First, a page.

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Why don't we include VdP in U equation ?

  1. Mar 19, 2016 #1
    1. The problem statement, all variables and given/known data
    I was trying to obtain Tds=dh-Vdp by differentiating the internal energy equation U=Q-PV and doing some arrangements but at the end I couldn't achieve my goal.The part that I don't understand is when we differentiate H=U+PV we obtain dH=dU + PdV + VdP and then from there we can derive Entropy equation which is TdS=dH-VdP.But when we differentiate U=Q-PV we get dU=dQ-PdV instead of dU=dQ-PdV-VdP.Why do we neglect VdP in internal energy equation?I know the internal pressure is negligible in Ideal gases but so why don't we neglect it in enthalpy equation?
    2. Relevant equations
    U=Q-PV
    H=U+PV

    3. The attempt at a solution
    U=Q-PV
    differentiating
    dU=dQ-PdV-VdP
    dU+PdV=dQ-VdP (dU+PdV=dH) (dQ=TdS)
    dH=TdS-VdP
    TdS=dH+VdP but the right equation is:TdS=dH-VdP
     
  2. jcsd
  3. Mar 19, 2016 #2
    Please provide a reference that gives the equation U = Q - PV. Where did you dream this up from?
     
  4. Mar 19, 2016 #3
    We couldn't calculate the internal energy of a substance directly and we define it as change of state so we differentiate equation U=Q-PV and obtain dU=dQ-PdV and then integrating it as a result we get ΔU=ΔQ-PΔV.
     
  5. Mar 19, 2016 #4
    I still don't see any reference (just a lot of hand waving). The equations you wrote are incorrect.

    The correct equations should be ##\Delta U=Q-W##, where ##W=\int{P_{ext}dV}##, and, for a differential change between two closely neighboring thermodynamic equilibrium states, ##dU = TdS-PdV##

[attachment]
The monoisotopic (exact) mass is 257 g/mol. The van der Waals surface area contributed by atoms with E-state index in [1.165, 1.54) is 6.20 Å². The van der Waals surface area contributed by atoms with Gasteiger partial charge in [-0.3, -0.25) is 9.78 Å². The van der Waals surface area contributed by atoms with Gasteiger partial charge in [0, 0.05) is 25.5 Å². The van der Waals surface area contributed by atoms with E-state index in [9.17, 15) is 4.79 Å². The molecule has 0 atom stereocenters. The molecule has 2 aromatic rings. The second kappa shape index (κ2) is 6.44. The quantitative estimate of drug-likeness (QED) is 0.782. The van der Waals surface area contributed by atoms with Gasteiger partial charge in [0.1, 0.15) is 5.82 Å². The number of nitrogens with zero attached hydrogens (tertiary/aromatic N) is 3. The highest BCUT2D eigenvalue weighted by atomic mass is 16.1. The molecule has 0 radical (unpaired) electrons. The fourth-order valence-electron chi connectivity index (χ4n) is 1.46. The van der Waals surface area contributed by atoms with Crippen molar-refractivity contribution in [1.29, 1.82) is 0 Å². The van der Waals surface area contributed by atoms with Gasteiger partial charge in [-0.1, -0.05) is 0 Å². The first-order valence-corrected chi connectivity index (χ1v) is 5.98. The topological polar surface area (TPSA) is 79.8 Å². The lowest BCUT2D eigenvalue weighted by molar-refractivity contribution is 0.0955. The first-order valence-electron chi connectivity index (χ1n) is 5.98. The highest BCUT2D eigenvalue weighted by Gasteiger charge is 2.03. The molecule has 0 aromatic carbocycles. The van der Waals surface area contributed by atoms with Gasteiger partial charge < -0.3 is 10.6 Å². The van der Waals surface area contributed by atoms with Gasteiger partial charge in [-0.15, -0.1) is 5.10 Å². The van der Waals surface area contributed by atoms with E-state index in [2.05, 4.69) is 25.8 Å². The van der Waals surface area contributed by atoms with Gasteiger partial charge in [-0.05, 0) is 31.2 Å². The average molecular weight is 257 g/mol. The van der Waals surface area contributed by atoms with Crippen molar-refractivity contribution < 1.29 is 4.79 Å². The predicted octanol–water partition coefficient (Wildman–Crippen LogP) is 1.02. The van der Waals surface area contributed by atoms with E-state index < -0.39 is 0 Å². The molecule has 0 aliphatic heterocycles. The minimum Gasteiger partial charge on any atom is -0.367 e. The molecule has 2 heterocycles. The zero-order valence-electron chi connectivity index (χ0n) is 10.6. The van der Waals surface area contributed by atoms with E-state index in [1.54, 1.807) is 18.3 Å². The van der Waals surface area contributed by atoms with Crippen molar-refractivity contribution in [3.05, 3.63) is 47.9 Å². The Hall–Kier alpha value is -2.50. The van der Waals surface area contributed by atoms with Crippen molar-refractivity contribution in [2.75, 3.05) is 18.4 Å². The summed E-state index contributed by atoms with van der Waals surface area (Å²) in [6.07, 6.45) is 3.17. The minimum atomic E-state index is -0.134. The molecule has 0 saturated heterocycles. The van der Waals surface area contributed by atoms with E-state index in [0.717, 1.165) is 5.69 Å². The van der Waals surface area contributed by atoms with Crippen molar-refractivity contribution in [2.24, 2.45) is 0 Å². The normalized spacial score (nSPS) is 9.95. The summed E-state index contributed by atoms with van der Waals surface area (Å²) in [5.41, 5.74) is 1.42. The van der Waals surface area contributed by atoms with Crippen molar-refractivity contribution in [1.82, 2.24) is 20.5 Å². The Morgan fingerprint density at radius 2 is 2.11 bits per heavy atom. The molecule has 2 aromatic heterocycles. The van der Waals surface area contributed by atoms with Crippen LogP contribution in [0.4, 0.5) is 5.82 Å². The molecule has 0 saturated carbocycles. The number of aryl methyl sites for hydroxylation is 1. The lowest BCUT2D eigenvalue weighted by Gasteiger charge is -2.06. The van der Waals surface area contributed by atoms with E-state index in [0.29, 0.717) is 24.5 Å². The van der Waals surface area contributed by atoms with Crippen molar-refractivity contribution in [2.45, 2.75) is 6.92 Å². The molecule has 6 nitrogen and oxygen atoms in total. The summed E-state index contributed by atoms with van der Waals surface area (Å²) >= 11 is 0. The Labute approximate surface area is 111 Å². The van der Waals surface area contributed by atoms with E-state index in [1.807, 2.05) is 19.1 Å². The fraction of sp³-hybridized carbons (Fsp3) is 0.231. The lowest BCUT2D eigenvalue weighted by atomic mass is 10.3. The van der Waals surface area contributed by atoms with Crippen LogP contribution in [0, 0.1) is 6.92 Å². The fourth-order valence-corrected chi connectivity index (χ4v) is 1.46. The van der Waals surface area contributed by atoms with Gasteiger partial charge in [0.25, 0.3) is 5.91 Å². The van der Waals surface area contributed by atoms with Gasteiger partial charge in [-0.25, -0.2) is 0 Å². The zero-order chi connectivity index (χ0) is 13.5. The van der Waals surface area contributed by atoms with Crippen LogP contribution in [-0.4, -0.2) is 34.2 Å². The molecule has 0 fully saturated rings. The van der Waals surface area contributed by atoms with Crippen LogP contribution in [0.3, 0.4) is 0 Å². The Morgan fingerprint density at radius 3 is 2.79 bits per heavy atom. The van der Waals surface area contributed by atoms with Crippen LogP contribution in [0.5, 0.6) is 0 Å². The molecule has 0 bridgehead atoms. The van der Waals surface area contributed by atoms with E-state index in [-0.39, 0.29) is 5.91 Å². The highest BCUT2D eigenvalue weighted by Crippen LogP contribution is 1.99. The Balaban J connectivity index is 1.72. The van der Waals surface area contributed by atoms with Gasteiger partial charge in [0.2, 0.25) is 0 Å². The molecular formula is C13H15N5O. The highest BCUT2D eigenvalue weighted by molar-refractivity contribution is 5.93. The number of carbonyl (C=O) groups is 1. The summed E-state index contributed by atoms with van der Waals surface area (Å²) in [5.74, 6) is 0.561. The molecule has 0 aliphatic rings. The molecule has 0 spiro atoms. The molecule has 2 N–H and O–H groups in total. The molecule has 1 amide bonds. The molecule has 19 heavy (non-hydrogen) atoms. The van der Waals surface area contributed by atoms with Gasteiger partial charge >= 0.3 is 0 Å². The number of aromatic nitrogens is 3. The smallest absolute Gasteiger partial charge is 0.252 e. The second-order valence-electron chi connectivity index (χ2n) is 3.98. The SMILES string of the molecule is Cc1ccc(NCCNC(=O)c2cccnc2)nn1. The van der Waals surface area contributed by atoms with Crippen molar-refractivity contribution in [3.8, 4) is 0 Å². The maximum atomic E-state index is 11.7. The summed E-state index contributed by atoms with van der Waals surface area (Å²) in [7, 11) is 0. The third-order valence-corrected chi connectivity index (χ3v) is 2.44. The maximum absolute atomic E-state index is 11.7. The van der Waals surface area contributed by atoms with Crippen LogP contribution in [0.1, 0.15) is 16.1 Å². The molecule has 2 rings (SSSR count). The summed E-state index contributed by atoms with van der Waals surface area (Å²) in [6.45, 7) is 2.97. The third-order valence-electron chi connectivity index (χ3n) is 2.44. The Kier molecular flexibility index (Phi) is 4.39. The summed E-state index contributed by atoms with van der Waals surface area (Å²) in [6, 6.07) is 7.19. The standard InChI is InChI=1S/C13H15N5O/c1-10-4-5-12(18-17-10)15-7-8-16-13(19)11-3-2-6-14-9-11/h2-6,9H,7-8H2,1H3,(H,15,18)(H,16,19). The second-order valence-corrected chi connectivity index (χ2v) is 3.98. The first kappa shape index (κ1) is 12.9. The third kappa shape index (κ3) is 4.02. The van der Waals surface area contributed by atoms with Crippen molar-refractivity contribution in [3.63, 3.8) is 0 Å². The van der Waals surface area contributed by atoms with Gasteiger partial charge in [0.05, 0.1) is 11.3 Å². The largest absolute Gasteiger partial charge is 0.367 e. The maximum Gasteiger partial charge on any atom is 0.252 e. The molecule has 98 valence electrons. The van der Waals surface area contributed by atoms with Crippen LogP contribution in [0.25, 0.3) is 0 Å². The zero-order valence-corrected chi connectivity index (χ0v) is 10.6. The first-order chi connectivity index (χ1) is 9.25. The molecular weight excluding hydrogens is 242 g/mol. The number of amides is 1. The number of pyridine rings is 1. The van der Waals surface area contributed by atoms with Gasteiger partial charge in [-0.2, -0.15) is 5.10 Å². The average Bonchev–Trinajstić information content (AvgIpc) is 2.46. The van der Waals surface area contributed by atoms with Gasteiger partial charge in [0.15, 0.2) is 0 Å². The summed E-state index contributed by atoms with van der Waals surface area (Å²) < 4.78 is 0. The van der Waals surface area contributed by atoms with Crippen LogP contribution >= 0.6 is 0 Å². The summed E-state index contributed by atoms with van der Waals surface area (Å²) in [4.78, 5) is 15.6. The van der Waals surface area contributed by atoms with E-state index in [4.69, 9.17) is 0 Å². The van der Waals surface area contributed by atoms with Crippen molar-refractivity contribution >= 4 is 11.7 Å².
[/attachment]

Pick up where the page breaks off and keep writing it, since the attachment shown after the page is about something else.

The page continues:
Chet
     
  6. Mar 19, 2016 #5
    Okay it is my fault Sir ! Sorry for that.Besides this could we obtain ΔH=ΔU+PΔV+VΔP by differentiating equation H=U+PV ?
     
  7. Mar 19, 2016 #6
    If we differentiate H=U+PV, we obtain dH = dU + PdV + VdP. If we substitute dU = TdS - PdV into this equation, we obtain: $$dH=TdS+VdP$$ or equivalently, $$TdS=dH-VdP$$ This is the equation you started with.

    If you write H = U + PV, then, mathematically, with finite ##\Delta##'s, $$\Delta H=\Delta U+V\Delta P+P\Delta V+\Delta P \Delta V$$Note the last term in this equation (which is required with finite deltas).

    Chet
     
  8. Mar 20, 2016 #7
    I'd like to elaborate a little to what I said in the previous post. If the two equilibrium states of the system are widely separated in terms of the pressures and the volumes, then we can write that:
    $$\Delta (PV)=P_fV_f-P_iV_i$$
    where the subscript i refers to the initial state and the subscript f refers to the final state. If we write that ##P_f=P_i+\Delta P## and ##V_f=V_i+\Delta V##, then we find algebraically that $$\Delta (PV)=P_i\Delta V +V_i\Delta P+ (\Delta P)(\Delta V)$$
    If we write that ##\bar{P}=(P_i+P_f)/2## and ##\bar{V}=(V_i+V_f)/2##, then we find algebraically that:$$\Delta (PV)=\bar{P}\Delta V+\bar{V}\Delta P$$
     
  9. Mar 20, 2016 #8
    Thank you very much for your information and elaboration Sir.
     
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